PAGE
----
Last week in this space I wrote about how companies like Apple, Nike, and architecture firm Foster + Partners are designing face shields that can be used to protect doctors, nurses and first responders against the coronavirus.
A few readers wrote to ask why I didn’t mention Ford Motor, whose pivot to producing face shields and ventilators Fortune’s Maria Aspan expertly chronicled in our latest magazine issue.
I should have. In under a week, a freshly-assembled task force designed, produced and delivered an innovative face shield made of less than a dozen parts—many of which are sourced from materials Ford already has in abundance.
The speed of Ford’s business pivot from manufacturing autos to face shields would be remarkable even by the standards of Silicon Valley startups—and offers a case study in how design thinking can help old-line industrial giants react nimbly to unexpected challenges.
Most of Ford is still shut down; the company hasn’t announced a time frame for resuming auto production. Yet a group of about 700 workers using little automation and keeping six feet apart is turning out shields at a rate of 1.5 million per week at Troy Design and Manufacturing, a Ford subsidiary in Plymouth, Michigan.
The design for the shield is refined and made of simple parts: a transparent plastic sheet widely available from Ford suppliers in giant rolls, a strip of foam with some sticky tape on the back, and an elastic band that can be stapled to either corner of the shield. Ford says the effort, code-named Project Apollo, will produce its 10 millionth shield this week.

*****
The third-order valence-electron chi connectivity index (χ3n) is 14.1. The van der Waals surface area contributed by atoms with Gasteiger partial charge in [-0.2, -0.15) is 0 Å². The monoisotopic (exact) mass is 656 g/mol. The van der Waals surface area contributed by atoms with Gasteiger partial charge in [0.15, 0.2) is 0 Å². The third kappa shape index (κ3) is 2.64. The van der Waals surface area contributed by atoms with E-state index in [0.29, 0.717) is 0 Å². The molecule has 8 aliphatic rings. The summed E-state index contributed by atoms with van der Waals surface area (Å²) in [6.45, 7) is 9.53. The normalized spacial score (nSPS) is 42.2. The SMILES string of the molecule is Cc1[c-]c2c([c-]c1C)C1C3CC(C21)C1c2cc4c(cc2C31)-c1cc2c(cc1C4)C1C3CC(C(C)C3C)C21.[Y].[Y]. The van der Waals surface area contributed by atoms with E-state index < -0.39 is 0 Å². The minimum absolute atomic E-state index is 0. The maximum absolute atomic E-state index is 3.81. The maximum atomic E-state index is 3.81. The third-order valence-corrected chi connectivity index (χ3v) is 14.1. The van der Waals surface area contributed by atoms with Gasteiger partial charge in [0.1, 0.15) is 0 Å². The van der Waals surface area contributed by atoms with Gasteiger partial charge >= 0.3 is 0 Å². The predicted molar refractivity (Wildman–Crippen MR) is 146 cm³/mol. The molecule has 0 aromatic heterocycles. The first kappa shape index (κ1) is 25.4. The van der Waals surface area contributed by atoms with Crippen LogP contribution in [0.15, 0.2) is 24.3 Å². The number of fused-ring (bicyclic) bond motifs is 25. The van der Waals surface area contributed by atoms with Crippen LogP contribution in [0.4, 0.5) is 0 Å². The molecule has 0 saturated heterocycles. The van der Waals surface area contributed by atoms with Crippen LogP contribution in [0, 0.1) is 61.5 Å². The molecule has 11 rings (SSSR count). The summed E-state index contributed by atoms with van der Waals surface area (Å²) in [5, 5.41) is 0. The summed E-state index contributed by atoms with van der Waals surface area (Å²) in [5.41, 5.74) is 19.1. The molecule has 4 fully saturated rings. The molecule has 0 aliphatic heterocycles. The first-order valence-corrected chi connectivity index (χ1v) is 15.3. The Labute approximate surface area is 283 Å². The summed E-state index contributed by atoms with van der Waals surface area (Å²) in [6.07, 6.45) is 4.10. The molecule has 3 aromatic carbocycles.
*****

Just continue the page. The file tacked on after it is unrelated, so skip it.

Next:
The automaker has donated the face shields to hospitals, medical facilities, local police and fire departments in all 50 states, Puerto Rico and Guam. It has supplied shields to the federal and state governments, as well as the military, for the cost of materials and shipping.
The project has required collaboration at all levels of the company, including from the United Auto Workers union whose members, working as paid hourly volunteers, make up about half the force producing shields at the Plymouth plant. But the initiative was set in motion by a small cadre of designers at D-Ford, the carmaker’s human-centered design shop.
Using the methods of designers to think about business in a new way has been a signature initiative of Ford CEO Jim Hackett, who has led the company since 2017. In a recent profile in The Atlantic, former Fortune editor Jerry Useem explained what makes Hackett’s management ethos so different:
“At present, the question hovering over the car industry is basically whether high-tech entrants such as Tesla and Google can learn crankshafts and drivetrains faster than Ford, GM, and other carmakers can learn software and algorithms.
“But Hackett reflects Ford’s bet that the winner won’t be the best chassis maker or software maker, but the company that nails the interaction between man and machine.”
That bet is still open. After production lines lurch back into motion, Ford must navigate a weakened, unpredictable economy sure to put Hackett’s design-led approach to the test. But the company’s swift pivot to making face shields suggests that, at a time of maximal uncertainty, Ford’s focus on user experience may have improved its odds.